Bahrain economy under strain as workers take 30 days annual leave
Employees in Bahrain currently enjoy 30 working days holiday per year
Bahrain's new Labour law governing annual leave for employees is allegedly costing companies millions of dinars and businessmen claim leave costs have doubled since the new regulations came into force last September, a report said.
Some of the country's biggest firms have been advised not to implement the changes and are now planning to challenge the law in court, said the report in the Gulf Daily News, our sister newspaper.
"The main point of contention is the number of days of annual leave and there is an argument on whether it should be 30 calendar days or 30 working days," said law firm Almoayed Chambers chairman Aymen Almoayed.
"We have been approached by several leading companies whose salarys bill runs into millions and they have to pay millions extra if they implement the new law.
"We are advising our clients to ignore the ministry's circular on annual leave days because it is unlawful and are urging them to calculate the annual leave days as calendar days instead of working days."
Almoayed said the previous Labour law entitled people to 21 days of annual leave, but recent changes had pushed that up to 42 days, of which 30 are working days.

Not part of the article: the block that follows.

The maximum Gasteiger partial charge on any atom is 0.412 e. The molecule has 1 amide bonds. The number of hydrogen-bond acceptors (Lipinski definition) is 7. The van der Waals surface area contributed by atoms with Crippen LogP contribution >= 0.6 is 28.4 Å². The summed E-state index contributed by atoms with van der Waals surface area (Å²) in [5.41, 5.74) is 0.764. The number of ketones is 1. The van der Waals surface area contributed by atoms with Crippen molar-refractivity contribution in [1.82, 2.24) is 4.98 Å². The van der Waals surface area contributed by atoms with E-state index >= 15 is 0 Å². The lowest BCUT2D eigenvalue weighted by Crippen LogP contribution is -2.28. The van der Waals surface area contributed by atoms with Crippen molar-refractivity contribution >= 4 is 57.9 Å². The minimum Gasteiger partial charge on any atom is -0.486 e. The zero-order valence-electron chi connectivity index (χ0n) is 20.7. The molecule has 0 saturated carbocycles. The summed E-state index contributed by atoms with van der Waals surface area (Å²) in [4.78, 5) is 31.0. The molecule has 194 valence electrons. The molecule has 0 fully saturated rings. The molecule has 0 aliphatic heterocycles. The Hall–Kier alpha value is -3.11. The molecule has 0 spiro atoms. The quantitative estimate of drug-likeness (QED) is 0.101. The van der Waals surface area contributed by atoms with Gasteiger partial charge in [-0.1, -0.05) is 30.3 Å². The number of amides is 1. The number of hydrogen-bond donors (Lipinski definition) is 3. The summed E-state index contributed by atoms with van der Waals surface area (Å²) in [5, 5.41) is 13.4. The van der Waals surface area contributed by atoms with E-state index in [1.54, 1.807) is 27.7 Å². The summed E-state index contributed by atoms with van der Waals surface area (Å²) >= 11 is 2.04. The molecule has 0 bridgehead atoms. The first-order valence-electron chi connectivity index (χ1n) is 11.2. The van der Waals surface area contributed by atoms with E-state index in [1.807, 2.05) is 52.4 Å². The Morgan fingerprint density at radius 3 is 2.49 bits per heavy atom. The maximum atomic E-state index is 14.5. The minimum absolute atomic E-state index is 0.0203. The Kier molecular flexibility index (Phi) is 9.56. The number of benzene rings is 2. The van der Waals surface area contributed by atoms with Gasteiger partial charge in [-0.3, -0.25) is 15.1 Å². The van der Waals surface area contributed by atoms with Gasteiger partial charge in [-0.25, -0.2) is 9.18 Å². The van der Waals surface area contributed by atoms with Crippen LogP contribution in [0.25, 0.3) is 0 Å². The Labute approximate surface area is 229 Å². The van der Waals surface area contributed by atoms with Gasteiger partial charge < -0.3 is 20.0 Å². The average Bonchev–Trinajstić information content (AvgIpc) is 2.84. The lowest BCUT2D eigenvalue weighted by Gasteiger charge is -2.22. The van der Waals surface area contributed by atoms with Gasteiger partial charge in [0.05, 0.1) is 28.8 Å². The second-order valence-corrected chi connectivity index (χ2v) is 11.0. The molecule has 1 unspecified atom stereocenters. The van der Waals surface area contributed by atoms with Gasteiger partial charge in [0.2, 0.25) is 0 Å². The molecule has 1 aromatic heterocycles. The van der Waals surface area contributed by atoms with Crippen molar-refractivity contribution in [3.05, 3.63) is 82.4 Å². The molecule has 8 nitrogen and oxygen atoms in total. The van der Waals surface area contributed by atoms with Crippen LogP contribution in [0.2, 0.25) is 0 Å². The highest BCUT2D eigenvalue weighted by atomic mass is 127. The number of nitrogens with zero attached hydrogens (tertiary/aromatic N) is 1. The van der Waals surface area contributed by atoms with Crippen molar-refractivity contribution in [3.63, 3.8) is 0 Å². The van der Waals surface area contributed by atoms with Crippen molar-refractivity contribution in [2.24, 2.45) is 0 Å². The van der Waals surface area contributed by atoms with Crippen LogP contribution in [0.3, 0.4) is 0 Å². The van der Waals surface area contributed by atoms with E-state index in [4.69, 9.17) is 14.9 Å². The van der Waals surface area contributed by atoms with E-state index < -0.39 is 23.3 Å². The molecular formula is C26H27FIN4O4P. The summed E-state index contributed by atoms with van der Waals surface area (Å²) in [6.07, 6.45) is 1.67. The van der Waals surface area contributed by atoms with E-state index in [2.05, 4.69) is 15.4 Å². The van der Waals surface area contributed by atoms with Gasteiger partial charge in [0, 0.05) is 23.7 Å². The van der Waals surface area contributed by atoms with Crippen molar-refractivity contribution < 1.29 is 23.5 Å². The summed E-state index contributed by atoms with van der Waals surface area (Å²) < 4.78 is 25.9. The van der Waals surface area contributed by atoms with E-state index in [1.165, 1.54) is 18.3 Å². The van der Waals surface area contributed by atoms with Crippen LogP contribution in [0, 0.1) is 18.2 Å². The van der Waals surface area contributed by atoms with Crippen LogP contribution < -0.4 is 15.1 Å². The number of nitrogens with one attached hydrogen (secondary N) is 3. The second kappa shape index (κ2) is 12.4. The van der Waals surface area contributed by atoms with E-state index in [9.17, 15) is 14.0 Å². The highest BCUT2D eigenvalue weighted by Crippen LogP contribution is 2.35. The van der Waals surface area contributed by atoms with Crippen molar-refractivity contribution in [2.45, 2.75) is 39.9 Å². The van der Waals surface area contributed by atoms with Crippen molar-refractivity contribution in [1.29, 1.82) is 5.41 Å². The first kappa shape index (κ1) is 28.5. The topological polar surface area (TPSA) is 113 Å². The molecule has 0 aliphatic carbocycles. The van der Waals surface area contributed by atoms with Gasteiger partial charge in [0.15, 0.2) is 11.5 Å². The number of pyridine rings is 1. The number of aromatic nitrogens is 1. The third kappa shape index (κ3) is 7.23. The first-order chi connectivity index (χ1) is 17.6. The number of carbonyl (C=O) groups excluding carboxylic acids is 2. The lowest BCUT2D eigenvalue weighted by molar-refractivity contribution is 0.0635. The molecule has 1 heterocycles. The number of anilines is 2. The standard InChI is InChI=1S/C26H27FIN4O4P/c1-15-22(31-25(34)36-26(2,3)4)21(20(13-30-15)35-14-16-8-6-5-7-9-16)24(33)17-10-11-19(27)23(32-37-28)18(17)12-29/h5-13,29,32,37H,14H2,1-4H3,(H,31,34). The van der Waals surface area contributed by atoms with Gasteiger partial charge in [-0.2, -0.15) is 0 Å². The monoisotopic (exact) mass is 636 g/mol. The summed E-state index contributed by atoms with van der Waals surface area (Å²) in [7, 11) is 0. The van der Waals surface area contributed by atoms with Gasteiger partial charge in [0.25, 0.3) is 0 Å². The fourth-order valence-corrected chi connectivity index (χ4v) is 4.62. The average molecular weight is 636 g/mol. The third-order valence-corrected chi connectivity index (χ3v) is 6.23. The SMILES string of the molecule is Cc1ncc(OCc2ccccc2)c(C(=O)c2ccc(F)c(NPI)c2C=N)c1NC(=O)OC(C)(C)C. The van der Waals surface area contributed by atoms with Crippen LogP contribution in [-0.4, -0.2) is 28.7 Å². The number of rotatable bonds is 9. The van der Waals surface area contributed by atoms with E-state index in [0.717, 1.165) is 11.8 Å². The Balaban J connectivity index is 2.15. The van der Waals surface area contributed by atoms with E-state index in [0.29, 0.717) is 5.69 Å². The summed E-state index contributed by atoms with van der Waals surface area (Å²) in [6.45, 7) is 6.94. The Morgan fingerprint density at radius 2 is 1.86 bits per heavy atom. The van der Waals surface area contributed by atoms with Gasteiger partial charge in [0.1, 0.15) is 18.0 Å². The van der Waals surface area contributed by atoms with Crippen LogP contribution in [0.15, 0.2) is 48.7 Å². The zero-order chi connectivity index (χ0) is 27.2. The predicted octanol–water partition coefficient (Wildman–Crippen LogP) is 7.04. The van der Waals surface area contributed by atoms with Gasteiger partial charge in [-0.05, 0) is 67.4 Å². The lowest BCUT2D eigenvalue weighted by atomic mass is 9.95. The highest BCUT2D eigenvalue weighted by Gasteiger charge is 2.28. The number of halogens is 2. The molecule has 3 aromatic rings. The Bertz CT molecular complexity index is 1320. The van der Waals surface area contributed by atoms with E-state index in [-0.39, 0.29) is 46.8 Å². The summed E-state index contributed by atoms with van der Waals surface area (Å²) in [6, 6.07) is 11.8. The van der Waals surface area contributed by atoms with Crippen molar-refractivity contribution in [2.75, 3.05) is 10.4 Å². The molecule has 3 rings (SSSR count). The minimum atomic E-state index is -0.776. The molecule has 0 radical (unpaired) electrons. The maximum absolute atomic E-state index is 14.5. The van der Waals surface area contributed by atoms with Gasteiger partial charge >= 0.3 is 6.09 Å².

"As per the Labour Ministry's circular, 30 annual leave days provided under Article 58 of the Law should be counted as working days instead of calendar days," he said.
Almoayed said annual leave costs for companies under the previous labour law was around 5.8 per cent of an employee's gross annual salary, but that had increased to 11.7pc under the new rules.
He stated there were also issues with maternity leave, sick leave, indemnity payments, compensation for termination of a definite employment contract and the right to strike.
"These are also being looked into and will be taken up in court," he said.
Almoayed said it was strange that parliament minutes during discussions on the new law clearly stated the 30 days of leave should be calculated as calendar days and not working days.
"In spite of this, the Labour Ministry directive dated September 18, 2012 states the number of days should be calculated as 30 working days, which means every holiday, including weekends, will not be counted," he said.
"This will mean a huge extra burden on employers, particularly those who employ hundreds or thousands of people."
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